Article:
Truthfully, every member of mankind wants to be remembered by those who come after them. To this end, records have been established ranging from cave paintings and to the Internet. Likewise, folks enjoy knowing from whence and whom they came. The major barrier to a seeker of ancestry is not knowing how or where to look for information. In Rockdale County, there is a gracious society available for help in this quest on several levels. Established on Nov. 14, 1993, the Rockdale County Genealogy Society provides a wealth of information on ancestry.
"I missed the initial meeting (of the society). Library Director Debbie Manget was the group's first speaker, and there were 31 people in attendance. After attending the society's second meeting, I caught the 'genealogy pox,'" said society member Jackie Smith. "I have missed only two meetings in its 14-year history. It's easy to catch the genealogy pox."
Jackie Smith is married to retired businessman and World War II veteran Harrison Grady Smith. The couple moved to Conyers in 1971 and raised their three children in this area. Jackie is liaison to Nancy Guinn Memorial Library for the Rockdale Genealogy Society - which means she has used talent, ingenuity and time, lots of time, for over 10 years - to organize information and make it available to any researcher in the Special Collections Room of the library.
The Special Collections Room has resource material on the history of Rockdale County and neighboring counties, as well as for the state of Georgia. The collection contains genealogical publications, including books on how to trace your family tree, migration routes and older census records up to the 1920s. It contains family folders, submitted by many Rockdale County residents; the records and history of local churches; and old editions of newspapers such as the Rockdale Citizen, Atlanta Journal and Constitution and New York Times.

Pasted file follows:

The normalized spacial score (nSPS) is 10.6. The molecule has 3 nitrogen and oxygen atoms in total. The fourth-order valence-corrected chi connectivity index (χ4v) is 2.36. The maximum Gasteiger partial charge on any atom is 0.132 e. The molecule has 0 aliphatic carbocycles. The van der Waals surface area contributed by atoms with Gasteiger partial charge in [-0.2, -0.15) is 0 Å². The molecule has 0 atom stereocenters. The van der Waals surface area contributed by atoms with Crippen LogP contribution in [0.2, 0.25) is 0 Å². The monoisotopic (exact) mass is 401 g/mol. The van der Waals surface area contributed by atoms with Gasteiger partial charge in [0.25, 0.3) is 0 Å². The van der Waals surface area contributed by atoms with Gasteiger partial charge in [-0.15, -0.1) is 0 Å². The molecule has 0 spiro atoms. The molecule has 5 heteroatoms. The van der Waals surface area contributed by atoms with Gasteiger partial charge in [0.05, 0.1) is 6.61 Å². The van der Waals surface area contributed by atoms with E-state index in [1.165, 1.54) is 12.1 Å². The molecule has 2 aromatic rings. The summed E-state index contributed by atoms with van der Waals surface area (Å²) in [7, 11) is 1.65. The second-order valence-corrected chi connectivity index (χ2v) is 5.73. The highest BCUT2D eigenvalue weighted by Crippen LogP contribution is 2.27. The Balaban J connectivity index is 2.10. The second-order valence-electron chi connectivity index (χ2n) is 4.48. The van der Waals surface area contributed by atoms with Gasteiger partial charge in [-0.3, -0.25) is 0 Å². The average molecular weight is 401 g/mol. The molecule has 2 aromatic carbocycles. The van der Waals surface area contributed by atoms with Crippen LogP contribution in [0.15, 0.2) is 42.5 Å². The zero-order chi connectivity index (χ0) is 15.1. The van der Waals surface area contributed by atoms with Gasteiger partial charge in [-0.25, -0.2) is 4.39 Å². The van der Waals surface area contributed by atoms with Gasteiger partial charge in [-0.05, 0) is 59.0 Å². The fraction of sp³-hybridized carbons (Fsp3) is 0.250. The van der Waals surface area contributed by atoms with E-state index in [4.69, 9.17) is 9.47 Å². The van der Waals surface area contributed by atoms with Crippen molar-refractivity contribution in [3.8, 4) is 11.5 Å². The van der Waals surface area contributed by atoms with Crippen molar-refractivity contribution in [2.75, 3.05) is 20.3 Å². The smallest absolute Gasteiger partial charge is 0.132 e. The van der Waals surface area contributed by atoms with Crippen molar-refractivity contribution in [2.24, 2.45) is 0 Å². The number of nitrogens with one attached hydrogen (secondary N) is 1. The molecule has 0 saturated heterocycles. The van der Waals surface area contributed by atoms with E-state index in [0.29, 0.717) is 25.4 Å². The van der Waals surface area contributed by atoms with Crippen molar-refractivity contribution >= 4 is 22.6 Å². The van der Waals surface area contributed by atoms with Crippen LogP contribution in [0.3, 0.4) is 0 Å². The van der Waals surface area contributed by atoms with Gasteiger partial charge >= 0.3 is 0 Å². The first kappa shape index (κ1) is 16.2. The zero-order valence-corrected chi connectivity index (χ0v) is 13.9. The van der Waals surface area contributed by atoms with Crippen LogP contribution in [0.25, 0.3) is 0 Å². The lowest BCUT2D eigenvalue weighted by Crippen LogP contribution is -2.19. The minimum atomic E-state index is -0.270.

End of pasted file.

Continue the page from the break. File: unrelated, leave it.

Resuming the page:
The collection and research materials are supported in part by the Rockdale Genealogical Society and by the Rockdale County Heritage Book Committee. From the sale of the Heritage book, the society has spent more than $8,000 in proceeds on material for the library and public use. The book is still available for $55 in limited supply.
Genealogy, as practiced by ancient Rome, was only to distinguish between the patrician class (those with proven noble ancestry) and plebeians (commoners, mostly farmers and tradesmen). According to historical records, the Romans were the first to give male children two or three names - personal names and the clan or family name. Ancient Egyptians kept records of their pharaohs. Chinese royals today have genealogies that date back 1,000 years. During the Middle Ages in Europe, questions of kinship and descent were important for purposes similar to the Romans and Egyptians - those of political, nobility and land inheritance privileges.